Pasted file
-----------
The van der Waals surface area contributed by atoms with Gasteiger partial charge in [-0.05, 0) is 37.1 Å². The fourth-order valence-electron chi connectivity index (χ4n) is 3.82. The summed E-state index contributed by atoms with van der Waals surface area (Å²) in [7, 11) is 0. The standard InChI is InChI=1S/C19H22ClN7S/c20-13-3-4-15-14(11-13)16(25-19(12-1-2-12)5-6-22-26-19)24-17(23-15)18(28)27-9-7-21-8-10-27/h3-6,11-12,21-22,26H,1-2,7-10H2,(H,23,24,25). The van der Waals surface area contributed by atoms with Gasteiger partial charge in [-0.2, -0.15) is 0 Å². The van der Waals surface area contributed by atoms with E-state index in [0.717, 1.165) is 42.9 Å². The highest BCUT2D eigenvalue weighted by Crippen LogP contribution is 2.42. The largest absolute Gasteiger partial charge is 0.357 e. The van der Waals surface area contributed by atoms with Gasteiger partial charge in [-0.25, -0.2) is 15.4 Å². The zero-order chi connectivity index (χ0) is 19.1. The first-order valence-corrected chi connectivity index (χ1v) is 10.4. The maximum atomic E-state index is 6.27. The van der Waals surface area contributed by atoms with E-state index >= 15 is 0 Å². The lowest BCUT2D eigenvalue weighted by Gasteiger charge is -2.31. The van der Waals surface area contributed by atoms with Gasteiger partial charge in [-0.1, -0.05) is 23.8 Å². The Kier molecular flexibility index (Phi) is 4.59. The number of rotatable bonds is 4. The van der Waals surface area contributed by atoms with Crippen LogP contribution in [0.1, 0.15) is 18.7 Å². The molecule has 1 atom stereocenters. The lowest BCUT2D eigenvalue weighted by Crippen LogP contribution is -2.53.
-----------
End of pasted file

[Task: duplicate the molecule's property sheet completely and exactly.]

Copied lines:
The van der Waals surface area contributed by atoms with Gasteiger partial charge in [-0.05, 0) is 37.1 Å². The fourth-order valence-electron chi connectivity index (χ4n) is 3.82. The summed E-state index contributed by atoms with van der Waals surface area (Å²) in [7, 11) is 0. The standard InChI is InChI=1S/C19H22ClN7S/c20-13-3-4-15-14(11-13)16(25-19(12-1-2-12)5-6-22-26-19)24-17(23-15)18(28)27-9-7-21-8-10-27/h3-6,11-12,21-22,26H,1-2,7-10H2,(H,23,24,25). The van der Waals surface area contributed by atoms with Gasteiger partial charge in [-0.2, -0.15) is 0 Å². The van der Waals surface area contributed by atoms with E-state index in [0.717, 1.165) is 42.9 Å². The highest BCUT2D eigenvalue weighted by Crippen LogP contribution is 2.42. The largest absolute Gasteiger partial charge is 0.357 e. The van der Waals surface area contributed by atoms with Gasteiger partial charge in [-0.25, -0.2) is 15.4 Å². The zero-order chi connectivity index (χ0) is 19.1. The first-order valence-corrected chi connectivity index (χ1v) is 10.4. The maximum atomic E-state index is 6.27. The van der Waals surface area contributed by atoms with E-state index >= 15 is 0 Å². The lowest BCUT2D eigenvalue weighted by Gasteiger charge is -2.31. The van der Waals surface area contributed by atoms with Gasteiger partial charge in [-0.1, -0.05) is 23.8 Å². The Kier molecular flexibility index (Phi) is 4.59. The number of rotatable bonds is 4. The van der Waals surface area contributed by atoms with Crippen LogP contribution in [0.1, 0.15) is 18.7 Å². The molecule has 1 atom stereocenters. The lowest BCUT2D eigenvalue weighted by Crippen LogP contribution is -2.53.